Digital Gadgetry, Cool Technologies, Technology News, Product Launch, Future Solutions


It’s okay if your company still has no mobile presence. What’s more important is that you are ready to redeem yourself now. It’s better late than never. And as late bloomers are beginning to understand the importance of branding in mobile, especially in 2016, joining the ranks of millions of businesses taking advantage of the mobile economy is probably one of the smartest things you can do.

Snapp, an app development platform for mobile presences, recently highlighted five tips to build a successful app for your small to medium business. We at Digital Pivot elaborated on each item. We found them to be very beneficial to your upcoming mobile presence and wanted to share!

Please keep in mind; engagement and interaction will always be the bottom line when it comes to branding in the digital space — or any space, for that matter. In the mobile marketplace, however, it is especially important, because we are battling apps from various other industries in claiming that precious device space.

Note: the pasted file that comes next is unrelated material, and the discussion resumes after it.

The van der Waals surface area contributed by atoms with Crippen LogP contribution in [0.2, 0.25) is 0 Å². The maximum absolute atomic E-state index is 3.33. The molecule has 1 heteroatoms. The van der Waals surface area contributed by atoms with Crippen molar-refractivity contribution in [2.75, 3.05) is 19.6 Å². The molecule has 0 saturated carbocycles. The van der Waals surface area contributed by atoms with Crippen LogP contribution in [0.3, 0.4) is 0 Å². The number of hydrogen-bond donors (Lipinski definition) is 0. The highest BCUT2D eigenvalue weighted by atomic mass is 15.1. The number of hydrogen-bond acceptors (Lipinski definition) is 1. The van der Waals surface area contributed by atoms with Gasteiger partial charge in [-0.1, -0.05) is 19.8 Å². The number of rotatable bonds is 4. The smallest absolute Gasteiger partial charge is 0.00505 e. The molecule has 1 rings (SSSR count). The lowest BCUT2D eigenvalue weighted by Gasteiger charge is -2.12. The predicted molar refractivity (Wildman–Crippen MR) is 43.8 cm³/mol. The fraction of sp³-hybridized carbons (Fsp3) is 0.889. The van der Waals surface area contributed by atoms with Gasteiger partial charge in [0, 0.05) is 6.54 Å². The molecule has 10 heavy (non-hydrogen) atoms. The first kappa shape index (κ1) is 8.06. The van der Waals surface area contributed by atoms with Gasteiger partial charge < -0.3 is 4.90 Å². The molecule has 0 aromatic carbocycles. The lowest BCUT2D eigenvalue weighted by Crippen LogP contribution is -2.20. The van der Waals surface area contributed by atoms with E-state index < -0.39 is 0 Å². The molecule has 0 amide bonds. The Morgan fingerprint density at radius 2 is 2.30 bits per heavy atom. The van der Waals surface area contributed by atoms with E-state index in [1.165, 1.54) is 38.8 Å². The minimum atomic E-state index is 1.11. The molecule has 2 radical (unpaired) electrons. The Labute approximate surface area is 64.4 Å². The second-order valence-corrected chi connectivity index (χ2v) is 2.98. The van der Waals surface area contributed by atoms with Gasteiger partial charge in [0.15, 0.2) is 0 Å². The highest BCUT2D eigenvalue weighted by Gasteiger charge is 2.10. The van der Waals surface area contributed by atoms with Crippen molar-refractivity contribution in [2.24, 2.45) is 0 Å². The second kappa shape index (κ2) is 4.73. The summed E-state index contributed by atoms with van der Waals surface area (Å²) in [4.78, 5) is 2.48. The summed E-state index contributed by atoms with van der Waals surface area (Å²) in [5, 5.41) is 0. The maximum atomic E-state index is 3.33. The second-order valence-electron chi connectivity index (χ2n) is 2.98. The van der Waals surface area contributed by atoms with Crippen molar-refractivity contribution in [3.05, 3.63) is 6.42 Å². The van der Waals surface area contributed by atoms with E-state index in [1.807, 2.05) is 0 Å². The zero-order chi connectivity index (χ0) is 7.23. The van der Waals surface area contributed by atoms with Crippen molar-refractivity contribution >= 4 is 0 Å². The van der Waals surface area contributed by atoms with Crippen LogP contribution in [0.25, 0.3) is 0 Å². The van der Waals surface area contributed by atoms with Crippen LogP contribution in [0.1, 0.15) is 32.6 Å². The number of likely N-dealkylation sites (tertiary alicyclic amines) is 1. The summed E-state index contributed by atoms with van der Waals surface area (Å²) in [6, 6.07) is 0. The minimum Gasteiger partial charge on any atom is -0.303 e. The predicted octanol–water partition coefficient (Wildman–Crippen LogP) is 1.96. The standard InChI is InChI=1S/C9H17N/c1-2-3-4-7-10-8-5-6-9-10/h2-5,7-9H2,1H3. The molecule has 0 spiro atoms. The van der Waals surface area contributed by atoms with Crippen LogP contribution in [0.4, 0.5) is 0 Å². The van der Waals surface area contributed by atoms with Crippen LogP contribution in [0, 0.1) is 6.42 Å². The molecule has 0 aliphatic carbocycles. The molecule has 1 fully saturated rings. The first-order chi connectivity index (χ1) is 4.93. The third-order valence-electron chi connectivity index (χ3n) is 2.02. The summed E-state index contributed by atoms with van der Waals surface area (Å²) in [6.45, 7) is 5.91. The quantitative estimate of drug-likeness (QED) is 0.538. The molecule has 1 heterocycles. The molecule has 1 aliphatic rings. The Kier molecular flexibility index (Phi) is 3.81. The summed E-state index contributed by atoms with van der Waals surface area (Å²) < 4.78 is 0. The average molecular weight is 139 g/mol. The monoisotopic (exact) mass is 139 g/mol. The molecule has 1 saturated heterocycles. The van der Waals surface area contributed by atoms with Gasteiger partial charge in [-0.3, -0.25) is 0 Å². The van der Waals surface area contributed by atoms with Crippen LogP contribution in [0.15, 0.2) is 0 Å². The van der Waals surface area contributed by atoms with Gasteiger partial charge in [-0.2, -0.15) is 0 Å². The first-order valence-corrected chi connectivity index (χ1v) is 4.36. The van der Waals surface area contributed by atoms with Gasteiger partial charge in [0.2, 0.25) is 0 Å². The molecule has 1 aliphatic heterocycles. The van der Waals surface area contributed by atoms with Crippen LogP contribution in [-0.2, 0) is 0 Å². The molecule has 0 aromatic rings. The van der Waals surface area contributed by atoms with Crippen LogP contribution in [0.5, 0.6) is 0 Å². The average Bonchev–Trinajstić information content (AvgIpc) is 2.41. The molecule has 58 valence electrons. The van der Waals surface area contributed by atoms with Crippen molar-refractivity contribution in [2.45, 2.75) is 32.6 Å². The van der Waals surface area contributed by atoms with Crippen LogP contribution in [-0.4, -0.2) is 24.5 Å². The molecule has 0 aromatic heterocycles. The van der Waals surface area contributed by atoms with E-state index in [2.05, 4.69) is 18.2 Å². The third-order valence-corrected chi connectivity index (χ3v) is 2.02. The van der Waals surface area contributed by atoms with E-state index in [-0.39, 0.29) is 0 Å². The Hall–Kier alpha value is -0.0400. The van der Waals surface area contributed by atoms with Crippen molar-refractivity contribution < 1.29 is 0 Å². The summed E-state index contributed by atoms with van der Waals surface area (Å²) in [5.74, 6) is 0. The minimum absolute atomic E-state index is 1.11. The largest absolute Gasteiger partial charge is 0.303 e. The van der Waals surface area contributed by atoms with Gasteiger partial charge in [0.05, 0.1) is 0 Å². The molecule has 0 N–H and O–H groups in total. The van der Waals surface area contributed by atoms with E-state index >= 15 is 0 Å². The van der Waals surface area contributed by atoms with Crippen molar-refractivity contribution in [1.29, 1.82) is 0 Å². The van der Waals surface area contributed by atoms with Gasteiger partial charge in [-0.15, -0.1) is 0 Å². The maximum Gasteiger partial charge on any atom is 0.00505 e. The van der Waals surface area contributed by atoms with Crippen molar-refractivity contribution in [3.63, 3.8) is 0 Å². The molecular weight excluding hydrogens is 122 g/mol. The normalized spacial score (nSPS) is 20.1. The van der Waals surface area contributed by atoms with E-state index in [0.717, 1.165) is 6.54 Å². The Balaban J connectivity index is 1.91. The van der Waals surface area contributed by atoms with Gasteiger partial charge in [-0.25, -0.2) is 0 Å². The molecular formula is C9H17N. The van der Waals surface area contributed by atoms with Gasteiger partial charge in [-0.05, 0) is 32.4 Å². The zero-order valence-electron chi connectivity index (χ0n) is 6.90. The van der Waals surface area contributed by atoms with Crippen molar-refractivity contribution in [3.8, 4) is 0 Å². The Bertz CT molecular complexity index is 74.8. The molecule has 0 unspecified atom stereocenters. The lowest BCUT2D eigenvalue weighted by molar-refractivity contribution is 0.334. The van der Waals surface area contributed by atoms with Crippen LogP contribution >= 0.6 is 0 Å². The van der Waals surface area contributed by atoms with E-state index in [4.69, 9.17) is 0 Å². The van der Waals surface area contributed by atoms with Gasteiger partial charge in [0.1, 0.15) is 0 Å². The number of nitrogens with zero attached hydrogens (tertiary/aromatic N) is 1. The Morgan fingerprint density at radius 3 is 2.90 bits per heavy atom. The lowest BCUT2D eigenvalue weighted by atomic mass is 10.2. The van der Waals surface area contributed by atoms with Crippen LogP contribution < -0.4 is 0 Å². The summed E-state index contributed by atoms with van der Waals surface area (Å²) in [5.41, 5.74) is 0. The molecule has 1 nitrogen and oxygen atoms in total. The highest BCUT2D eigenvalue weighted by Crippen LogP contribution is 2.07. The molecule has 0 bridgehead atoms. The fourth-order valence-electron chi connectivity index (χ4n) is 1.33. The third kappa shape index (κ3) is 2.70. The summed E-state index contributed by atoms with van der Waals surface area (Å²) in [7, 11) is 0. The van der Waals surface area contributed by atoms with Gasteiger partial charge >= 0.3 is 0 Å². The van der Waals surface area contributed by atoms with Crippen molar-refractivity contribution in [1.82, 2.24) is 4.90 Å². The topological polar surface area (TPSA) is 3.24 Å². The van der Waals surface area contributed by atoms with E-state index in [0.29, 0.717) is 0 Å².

If your app isn’t used regularly, it might just find itself uninstalled, defeating its purpose altogether.

Increasing productivity for your end-user and catering to consumer needs and interests while keeping them entertained are probably some of the most important elements to implement into your mobile marketing and branding strategies. Keep their attention while on the go. Keep your app in their smartphone. Influence sharing amongst their circle of trusted friends.

These five tips should have you off to a good start.

Tip #1 | Provide consumers with exclusive offers and incentives for using the app

Everyone loves to get something for nothing. In a world of rising costs, it not only feels good to be rewarded by the brands we support, but it feels good to hold on to a few bucks now and then. In fact, we are most likely to share our awesome rewards with friends and family.

By providing exclusive offers and incentives to your already-supportive customer base, you are basically showing them that you value them as customers, while showing that your brand isn’t as greedy as many of your competitors. A “this drink’s on me” attitude almost establishes a bond and friendship between your customer and your brand. These are the beginnings of loyalty that often become viral and word-of-mouth topics for the day.